Is the testing of and number of diagnosed coronavirus patients being delayed in order so that more drug companies and products can be sold with long periods of patent exclusivity at higher prices, to literally make a killing?

As a law allowing companies to request orphan drug designations for drugs such as remdesivir (application now withdrawn due to public outcry) The law apparently bases them on the number of cases AT THE TIME OF APPLICATION - but that date is secret.

UPDATE: Request for orphan drug status has been withdrawn by Gilead following public outcry

I think that its quite possible, even likely that the number of "diagnosed" patients is being delayed in order to allow drug companies to bypass democracy (the subject of this website)

That is the thought I had when reading this KEI article.

People are dying because treatment under our "innocent until proven guilty" HMO based system, which depends on diagnosis while often making testing intentionally hard to access. This is nothing new in America (its why imaging has been insanely expensive here compared to other countries, for a very long time) Delaying diagnoses is nothing new for the US commercial healthcare establishment.

https://www.keionline.org/32581

FDA States Submission Date of Gilead’s Coronavirus Treatment Orphan Status Application is ‘Confidential’
Posted on March 25, 2020 by Claire Cassedy
On Monday March 23, 2020, Gilead Sciences’ remdesivir received orphan designation from the US Food and Drug Administration (FDA) for the treatment of COVID-19. Remdesivir has been reported to be one of the candidates to potentially treat COVID-19, which the World Health Organization (WHO) has officially declared to be a pandemic and the US Centers for Disease Control and Prevention (CDC) has declared a public health emergency.

When considering a company’s application for orphan designation, the FDA considers a disease to be rare and eligible for orphan status if it:

“Affects less than 200,000 persons in the United States, or
Affects more than 200,000 in the United States and for which there is no reasonable expectation that the cost of developing and making available in the United States a drug for such disease or condition will be recovered from sales in the United States of such drug.”


Critically, the statute notes that “Determinations under the preceding sentence with respect to any drug shall be made on the basis of the facts and circumstances as of the date the request for designation of the drug under this subsection is made.” 21 U.S.C. § 360bb(a)(2).

KEI reached out to the FDA to ask under which criteria Gilead had sought orphan status, and at what date did Gilead submit the application for the orphan designation. As the determination of orphan status is “made on the basis of the facts and circumstances of the date of the request for designation[,]” this information is critical for the public to assess the circumstances under which the FDA has allowed this potential pandemic treatment to be considered a treatment for a rare disease.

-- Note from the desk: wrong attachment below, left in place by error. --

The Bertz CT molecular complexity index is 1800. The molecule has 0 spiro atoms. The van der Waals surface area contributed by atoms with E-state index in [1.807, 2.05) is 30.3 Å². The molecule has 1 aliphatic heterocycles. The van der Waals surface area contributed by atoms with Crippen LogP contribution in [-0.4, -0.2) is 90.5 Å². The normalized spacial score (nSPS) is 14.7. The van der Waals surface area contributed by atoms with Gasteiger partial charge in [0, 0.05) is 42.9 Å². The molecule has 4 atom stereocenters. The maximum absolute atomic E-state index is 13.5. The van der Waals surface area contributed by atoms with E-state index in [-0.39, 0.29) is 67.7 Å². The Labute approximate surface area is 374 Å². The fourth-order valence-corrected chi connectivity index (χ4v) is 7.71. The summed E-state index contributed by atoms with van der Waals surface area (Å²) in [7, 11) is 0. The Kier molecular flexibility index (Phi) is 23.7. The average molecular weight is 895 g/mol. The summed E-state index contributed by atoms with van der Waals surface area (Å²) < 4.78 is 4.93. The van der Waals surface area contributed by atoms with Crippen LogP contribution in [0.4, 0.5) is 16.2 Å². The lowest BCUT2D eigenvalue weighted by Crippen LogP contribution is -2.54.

The FDA’s response:

“Orphan drug designation was granted for Remdesivir because the disease or condition for which the drug is intended (COVID-19) had been diagnosed in fewer than 200,000 people in the United States at the time of submission of the orphan drug designation request was submitted, which is the standard criteria for prevalence for designations.”

Regarding when the orphan drug designation request was submitted, the FDA stated that it was, “unable to share that information as it’s considered commercial confidential.”

With the date of submission such an absolutely critical piece of data in this case, it is incredible that the FDA would state that this is commercial confidential data.

The orphan designation is intended to give a seven year regulatory monopoly to “rare” diseases in the US. Under the designation announced today, the FDA would not be allowed to register an generic version for use for COVID-19 for 7 years, allowing Gilead an incredible monopoly on a potential treatment for a global pandemic, and giving them the power to charge incredibly high , national-budget breaking prices for remdesivir. It is appalling that the FDA would hand over such a powerful monopoly in such an unprecedented time, and insist that the date of submission is confidential information when a corporation is seemingly manipulating statutes in order to ensure market superiority that was intended to help stimulate innovation in the treatment of truly rare diseases.

We do note that there are patents filed for the compound in remdesivir. While the US government can override patent rights under 28 U.S.C. § 1498, there is no similar exception for orphan exclusivity.

This action by the FDA also sets a dangerous precedent. There are several other candidates in the pipeline that have been reported to potentially treat COVID-19, some of which are off patent, and if other companies were to follow suit in seeking orphan designation (at the time of publication there are 54,000 diagnosed cases in the US, and 430,000 globally) it would severely impact broad, affordable access to whichever treatment proves most effective against this global pandemic.

For more on KEI’s work on COVID-19, see http://keionline.org/coronavirus.